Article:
1. re: sgordon

                              I'm sure some people tout restaurants just for their obscurity, but I'd love to hear about the four NYC pizza joints that are easily better than DiFara's. I had my first slices there recently, expecting them to be good but not worth the trip, and they blew me away.

                              1. re: ml77

                                Totonno's (Coney Island), Patsy's (Spanish Harlem), John's (Bleecker St.) and Grimaldi's (Brooklyn Heights)

                                -----
                                Totonno's
                                1544 2nd Ave, New York, NY 10028

                                Grimaldi's
                                47 W 20th St, New York, NY 10010

                                1. re: sgordon

                                  Grimaldi's?? In Dumbo?? No way!

                                  1. re: erica

                                    Only on Chowhound can a discussion of Chinatown descend into a debate about NY Pizza...

                                  2. re: sgordon

                                    at risk of getting sucked in to the pizza digression in an incredibly informative Chinatown thread...in all the recent times i've been to grimaldi's, i've been struck by what a factory operation it's become, with haphazard pies with no soul. i'm not sure i'd agree that they were in the same league as difara's even 6-7 years ago when i thought they were quite good. and though i'm glad to have the spanish harlem patsy's nearby, it's not at all in the same universe as difara's.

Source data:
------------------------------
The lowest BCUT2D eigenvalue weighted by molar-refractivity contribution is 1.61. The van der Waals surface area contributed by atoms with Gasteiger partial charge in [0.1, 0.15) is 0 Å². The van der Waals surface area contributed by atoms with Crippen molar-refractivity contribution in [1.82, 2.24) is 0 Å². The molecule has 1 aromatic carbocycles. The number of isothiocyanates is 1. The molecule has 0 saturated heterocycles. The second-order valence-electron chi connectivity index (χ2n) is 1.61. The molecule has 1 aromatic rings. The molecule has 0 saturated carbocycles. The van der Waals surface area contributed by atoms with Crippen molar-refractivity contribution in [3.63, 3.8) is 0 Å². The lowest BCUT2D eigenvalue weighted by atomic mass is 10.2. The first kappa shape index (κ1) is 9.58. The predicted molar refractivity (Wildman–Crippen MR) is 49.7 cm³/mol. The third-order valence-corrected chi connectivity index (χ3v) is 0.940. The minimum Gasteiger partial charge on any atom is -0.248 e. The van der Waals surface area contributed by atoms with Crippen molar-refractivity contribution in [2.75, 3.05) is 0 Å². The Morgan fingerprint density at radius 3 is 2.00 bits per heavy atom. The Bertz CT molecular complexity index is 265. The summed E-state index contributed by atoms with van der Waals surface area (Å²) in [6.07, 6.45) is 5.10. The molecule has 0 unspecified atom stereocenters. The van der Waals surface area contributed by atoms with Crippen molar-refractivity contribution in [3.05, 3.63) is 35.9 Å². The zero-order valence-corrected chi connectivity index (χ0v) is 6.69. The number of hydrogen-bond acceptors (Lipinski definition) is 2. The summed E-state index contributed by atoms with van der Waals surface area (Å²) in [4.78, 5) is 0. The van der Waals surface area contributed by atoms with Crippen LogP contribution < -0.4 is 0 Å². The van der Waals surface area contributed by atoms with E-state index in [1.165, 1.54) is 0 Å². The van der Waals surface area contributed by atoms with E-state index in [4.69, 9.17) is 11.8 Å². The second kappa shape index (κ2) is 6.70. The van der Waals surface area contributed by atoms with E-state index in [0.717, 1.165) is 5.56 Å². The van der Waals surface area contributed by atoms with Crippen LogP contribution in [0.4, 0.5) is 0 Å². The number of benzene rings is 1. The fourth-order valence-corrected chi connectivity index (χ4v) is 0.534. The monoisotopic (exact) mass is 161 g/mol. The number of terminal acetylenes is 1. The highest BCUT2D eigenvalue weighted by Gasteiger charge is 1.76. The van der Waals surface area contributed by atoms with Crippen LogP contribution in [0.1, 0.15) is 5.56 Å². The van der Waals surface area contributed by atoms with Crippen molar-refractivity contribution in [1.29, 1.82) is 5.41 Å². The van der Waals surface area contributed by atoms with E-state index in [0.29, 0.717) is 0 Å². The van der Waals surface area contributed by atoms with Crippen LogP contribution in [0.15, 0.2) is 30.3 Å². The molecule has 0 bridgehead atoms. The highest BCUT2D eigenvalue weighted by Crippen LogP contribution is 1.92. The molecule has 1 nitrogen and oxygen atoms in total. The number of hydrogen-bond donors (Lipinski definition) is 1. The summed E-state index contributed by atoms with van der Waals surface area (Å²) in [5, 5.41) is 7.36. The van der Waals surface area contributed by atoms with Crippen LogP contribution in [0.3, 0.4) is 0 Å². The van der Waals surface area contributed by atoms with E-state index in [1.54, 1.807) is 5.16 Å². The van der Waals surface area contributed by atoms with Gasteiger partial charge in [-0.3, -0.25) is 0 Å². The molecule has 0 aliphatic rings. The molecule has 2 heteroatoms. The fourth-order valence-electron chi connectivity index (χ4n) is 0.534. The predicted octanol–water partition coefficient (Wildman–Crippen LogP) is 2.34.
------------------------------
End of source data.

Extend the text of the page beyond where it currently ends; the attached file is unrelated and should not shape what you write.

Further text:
1. re: sgordon

                                      Definitely disagree on Grimaldi's and John's.

                                      I like Totonno's Coney Island and Patsy's East Harlem, but they're both very different in style (coal oven) and clearly inferior to Di Fara in terms of ingredient quality.

                                      -----
                                      Totonno's
                                      1544 2nd Ave, New York, NY 10028

                                      Grimaldi's
                                      47 W 20th St, New York, NY 10010

                                      1. re: hcbk0702

                                        I think the harder-to-get-to locations always have the best food, because you're starved when you get there.